The title of this collection of essays (some delivered as lectures at Oxford in 1989) refers to a quilting pattern—the image, as Showalter (English/Princeton; Sexual Anarchy, 1990, etc.) explains, that best describes women's literature in America: its communal and ritual nature, its continuity, its diversity, its history as a domestic art that lapsed into disrepute before being resurrected into a high art in the 60's. Showalter's dual preoccupation with the role of women writers and the special identity of American literature appears in the first essay, ``Miranda's Story,'' describing the way various American subcultures have appropriated The Tempest—the role of Miranda, the Dark Lady, Shakespeare's sister—as played by American women, the prototype being Margaret Fuller. In successive chapters on Alcott's Little Women, Chopin's The Awakening, and Wharton's The House of Mirth, Showalter identifies the distinctive voices, values, preoccupations, ``hybridity'' of American women's writing that makes any question of being Shakespeare's sister irrelevant. And in an astute chapter on what she calls ``women's gothic,'' she further explores the contributions of women writers to the dominant male culture. Even in her chapter on the lost generation of women writers of the 20's—poets such as Amy Lowell, Sara Teasdale, and Elinor Wylie, and Afro-Americans such as Zora Neale Hurston—she finds, in spite of the exclusion, victimization, and repression, a ``literary history of female mastery and growth.'' Persuasive, ranging, perceptive, unpolemical, Showalter here offers a splendid example of humanistic writing, of her own ``female mastery and growth,'' a genuine contribution to contemporary thinking about women's literature. Her flaw: excessive quoting of scholars who don't write as well as she does, illustrating merely that she has done her homework. (Photographs of quilts.)

Pub Date: Nov. 1, 1991

ISBN: 0-19-812383-3

Page Count: 180

Publisher: Oxford Univ.

Review Posted Online: May 19, 2010

Kirkus Reviews Issue: Aug. 15, 1991



This is not the Nutcracker sweet, as passed on by Tchaikovsky and Marius Petipa. No, this is the original Hoffmann tale of 1816, in which the froth of Christmas revelry occasionally parts to let the dark underside of childhood fantasies and fears peek through. The boundaries between dream and reality fade, just as Godfather Drosselmeier, the Nutcracker's creator, is seen as alternately sinister and jolly. And Italian artist Roberto Innocenti gives an errily realistic air to Marie's dreams, in richly detailed illustrations touched by a mysterious light. A beautiful version of this classic tale, which will captivate adults and children alike. (Nutcracker; $35.00; Oct. 28, 1996; 136 pp.; 0-15-100227-4)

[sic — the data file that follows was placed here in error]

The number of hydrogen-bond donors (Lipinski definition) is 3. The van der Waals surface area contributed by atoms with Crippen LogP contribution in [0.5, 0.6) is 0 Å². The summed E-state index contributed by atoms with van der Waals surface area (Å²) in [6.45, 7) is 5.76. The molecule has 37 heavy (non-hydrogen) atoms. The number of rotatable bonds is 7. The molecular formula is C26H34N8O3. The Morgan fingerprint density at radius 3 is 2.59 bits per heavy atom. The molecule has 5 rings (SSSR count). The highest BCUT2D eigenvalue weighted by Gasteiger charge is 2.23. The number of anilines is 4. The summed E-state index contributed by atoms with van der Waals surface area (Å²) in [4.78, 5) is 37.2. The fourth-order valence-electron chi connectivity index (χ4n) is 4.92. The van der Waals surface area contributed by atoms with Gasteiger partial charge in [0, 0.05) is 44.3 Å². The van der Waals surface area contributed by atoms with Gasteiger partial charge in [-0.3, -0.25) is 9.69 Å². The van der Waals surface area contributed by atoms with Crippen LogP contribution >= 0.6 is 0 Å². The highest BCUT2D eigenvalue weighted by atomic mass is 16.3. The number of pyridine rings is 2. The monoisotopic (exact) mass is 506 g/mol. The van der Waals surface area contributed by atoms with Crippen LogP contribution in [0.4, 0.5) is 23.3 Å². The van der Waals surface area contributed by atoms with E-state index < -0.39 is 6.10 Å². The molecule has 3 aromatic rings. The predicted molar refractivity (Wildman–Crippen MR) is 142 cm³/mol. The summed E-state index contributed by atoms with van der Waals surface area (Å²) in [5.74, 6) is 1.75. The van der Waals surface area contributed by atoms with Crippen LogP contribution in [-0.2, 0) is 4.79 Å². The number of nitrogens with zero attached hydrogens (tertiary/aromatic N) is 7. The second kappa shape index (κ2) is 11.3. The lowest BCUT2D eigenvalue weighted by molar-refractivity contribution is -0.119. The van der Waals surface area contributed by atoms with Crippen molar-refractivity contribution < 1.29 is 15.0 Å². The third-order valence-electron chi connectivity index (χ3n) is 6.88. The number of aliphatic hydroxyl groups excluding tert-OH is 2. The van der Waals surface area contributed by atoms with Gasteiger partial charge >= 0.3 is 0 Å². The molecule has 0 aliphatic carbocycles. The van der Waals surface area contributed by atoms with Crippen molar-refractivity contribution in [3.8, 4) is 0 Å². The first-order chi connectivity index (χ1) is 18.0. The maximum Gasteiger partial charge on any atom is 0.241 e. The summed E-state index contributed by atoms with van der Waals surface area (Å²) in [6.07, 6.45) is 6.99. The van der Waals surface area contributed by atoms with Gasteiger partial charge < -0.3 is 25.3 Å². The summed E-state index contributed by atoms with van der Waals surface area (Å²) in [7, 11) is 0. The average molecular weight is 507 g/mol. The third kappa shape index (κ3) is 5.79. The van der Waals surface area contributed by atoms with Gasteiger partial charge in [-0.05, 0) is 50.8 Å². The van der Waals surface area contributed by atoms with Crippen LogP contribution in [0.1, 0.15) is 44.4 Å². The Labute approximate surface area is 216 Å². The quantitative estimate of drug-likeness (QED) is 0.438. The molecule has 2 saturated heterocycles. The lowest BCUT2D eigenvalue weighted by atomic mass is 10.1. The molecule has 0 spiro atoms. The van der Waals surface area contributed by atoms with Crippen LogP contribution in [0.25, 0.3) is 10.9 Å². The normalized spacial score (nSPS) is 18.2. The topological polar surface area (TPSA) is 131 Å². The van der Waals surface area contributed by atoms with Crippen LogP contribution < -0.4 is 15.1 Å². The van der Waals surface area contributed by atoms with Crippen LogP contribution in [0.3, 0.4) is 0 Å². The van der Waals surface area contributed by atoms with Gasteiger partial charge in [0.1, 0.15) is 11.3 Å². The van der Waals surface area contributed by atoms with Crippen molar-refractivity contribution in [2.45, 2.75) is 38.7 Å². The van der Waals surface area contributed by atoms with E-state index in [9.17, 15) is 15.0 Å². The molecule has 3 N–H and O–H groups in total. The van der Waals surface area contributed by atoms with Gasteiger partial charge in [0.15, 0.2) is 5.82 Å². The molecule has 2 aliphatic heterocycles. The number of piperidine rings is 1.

Pub Date: Oct. 28, 1996

ISBN: 0-15-100227-4

Page Count: 136

Publisher: Harcourt

Review Posted Online: May 19, 2010

Kirkus Reviews Issue: Aug. 15, 1996




An extravaganza in Bemelmans' inimitable vein, but written almost dead pan, with sly, amusing, sometimes biting undertones, breaking through. For Bemelmans was "the man who came to cocktails". And his hostess was Lady Mendl (Elsie de Wolfe), arbiter of American decorating taste over a generation. Lady Mendl was an incredible person,- self-made in proper American tradition on the one hand, for she had been haunted by the poverty of her childhood, and the years of struggle up from its ugliness,- until she became synonymous with the exotic, exquisite, worshipper at beauty's whrine. Bemelmans draws a portrait in extremes, through apt descriptions, through hilarious anecdote, through surprisingly sympathetic and understanding bits of appreciation. The scene shifts from Hollywood to the home she loved the best in Versailles. One meets in passing a vast roster of famous figures of the international and artistic set. And always one feels Bemelmans, slightly offstage, observing, recording, commenting, illustrated.

Pub Date: Feb. 23, 1955

ISBN: 0670717797

Page Count: -

Publisher: Viking

Review Posted Online: Oct. 25, 2011

Kirkus Reviews Issue: Feb. 1, 1955

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